# Homework Help: Hey guys, take a look at my work for a stationary integral?

1. Nov 13, 2012

### Kidphysics

1. The problem statement, all variables and given/known data

Path between O=(0,0) and P=(0,4) for which the integral

int. O to P (x (1-y'^2))^(1/2) dx

becomes stationary.

2. Relevant equations

http://en.wikipedia.org/wiki/Calculus_of_variations#Example

3. The attempt at a solution

Okay guys,

so mimicking the example from wiki but with L= (x)^1/2 (1-y'^2)^1/2

dL/dy=0 and dL/dy'= -(x)^1/2 y' / (1-y'^2)^1/2 and then d/dx dL/df' = - y'/[(2x^1/2)(1-y'^2)^1/2]

and since d/dx dL/df' =0 this implies y'=0 and we integrate to get y=c, adhering to boundary conditions y must equal 0... was that the correct way sorry for not writing in latex if I must I will redo the post

2. Nov 13, 2012

### haruspex

That last expression looks too simple. There should be a y" in there, and two different powers of x. Remember it's not a partial derivative this time.

3. Nov 13, 2012

### Kidphysics

ahhhh you are correct! y is a function of x..

4. Nov 13, 2012

### Kidphysics

well.. I used the product rule and the chain rule and now I am looking at an unbelievable

2 x^1/2 y'^2 y'' - 1/2 x^-1/2 y' - x^1/2 y'' + 1/2 x^-1/2 y'^3 =0 .

I believe I took the derivative correctly this time but now I am lost as what to do with this..

5. Nov 13, 2012

### Kidphysics

well.. I used the product rule and the chain rule and now I am looking at an unbelievable

2 x^1/2 y'^2 y'' - 1/2 x^-1/2 y' - x^1/2 y'' + 1/2 x^-1/2 y'^3 =0 .

I believe I took the derivative correctly this time but now I am lost as what to do with this.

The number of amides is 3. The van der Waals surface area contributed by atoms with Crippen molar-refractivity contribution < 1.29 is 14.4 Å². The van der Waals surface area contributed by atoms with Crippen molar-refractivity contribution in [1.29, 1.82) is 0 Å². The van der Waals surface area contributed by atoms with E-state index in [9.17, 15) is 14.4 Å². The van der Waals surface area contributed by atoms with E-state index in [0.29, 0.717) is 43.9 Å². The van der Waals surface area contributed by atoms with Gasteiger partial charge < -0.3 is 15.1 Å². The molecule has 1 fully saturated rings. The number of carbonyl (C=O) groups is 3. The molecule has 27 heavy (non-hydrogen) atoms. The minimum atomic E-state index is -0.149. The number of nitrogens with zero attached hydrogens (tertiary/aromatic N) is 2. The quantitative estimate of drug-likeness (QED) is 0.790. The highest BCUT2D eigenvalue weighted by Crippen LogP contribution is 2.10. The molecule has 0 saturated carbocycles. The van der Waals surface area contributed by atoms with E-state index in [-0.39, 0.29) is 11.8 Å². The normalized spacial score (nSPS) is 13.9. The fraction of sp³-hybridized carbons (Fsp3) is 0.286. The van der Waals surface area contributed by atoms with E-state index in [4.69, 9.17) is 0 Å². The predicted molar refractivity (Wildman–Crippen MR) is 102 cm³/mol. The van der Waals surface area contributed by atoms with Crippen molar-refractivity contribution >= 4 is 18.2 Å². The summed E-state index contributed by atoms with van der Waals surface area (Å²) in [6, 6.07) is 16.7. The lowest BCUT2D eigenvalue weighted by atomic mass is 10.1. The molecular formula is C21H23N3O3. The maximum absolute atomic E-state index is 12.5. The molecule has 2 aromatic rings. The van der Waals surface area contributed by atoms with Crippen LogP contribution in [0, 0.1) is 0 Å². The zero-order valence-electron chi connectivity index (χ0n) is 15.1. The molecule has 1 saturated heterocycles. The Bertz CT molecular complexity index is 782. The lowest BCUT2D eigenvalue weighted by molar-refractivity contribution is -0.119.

6. Nov 13, 2012

### haruspex

Allow me to put that in LaTex:

$$2 x^{1/2} y'^2 y'' - (1/2)x^{-1/2} y' - x^{1/2} y'' + (1/2) x^{-1/2} y'^3 =0$$
Simplifying:
$$4 x y'^2 y'' - y' - 2x y'' + y'^3 =0$$
But that's not quite what I get. Writing K = (1-y'2)1/2:
L = x1/2K
∂K/∂y' = -y'/K
∂L/∂y' = -x1/2y'/K
$$0 = -\frac{d(∂L/∂y')}{dx} = \frac{x^{-1/2}y'}{2K} + \frac{x^{1/2}y''}{K} - \frac{x^{1/2}y'\frac{∂K}{∂y'}y''}{K^2}$$
$$0 = y'+ 2xy'' - 2\frac{xy'\frac{∂K}{∂y'}y''}{K}$$
$$0 = y'+ 2xy'' + 2\frac{xy'^2y''}{K^2}$$
$$0 = (y'+ 2xy'')(1-y'^2) + 2xy'^2y''$$
$$0 = y'+ 2xy'' - y'^3$$
Is that right or did I get sign wrong somewhere?

7. Nov 13, 2012

### Kidphysics

hey thanks, jumped out of bed to respond.. I'm sure you have the math correct but I can't see how this helps us get a solution the the original problem. At this step we have a nonlinear ode so I'm a little frightened we are on the wrong track? Thank you for helping thus far

8. Nov 13, 2012

### haruspex

It's not hard from there. There are no y terms, so it's first order, and you can get it into the form f(x) = g(t)t' where t = y', so then it's just an integration to get an equation relating x to y'.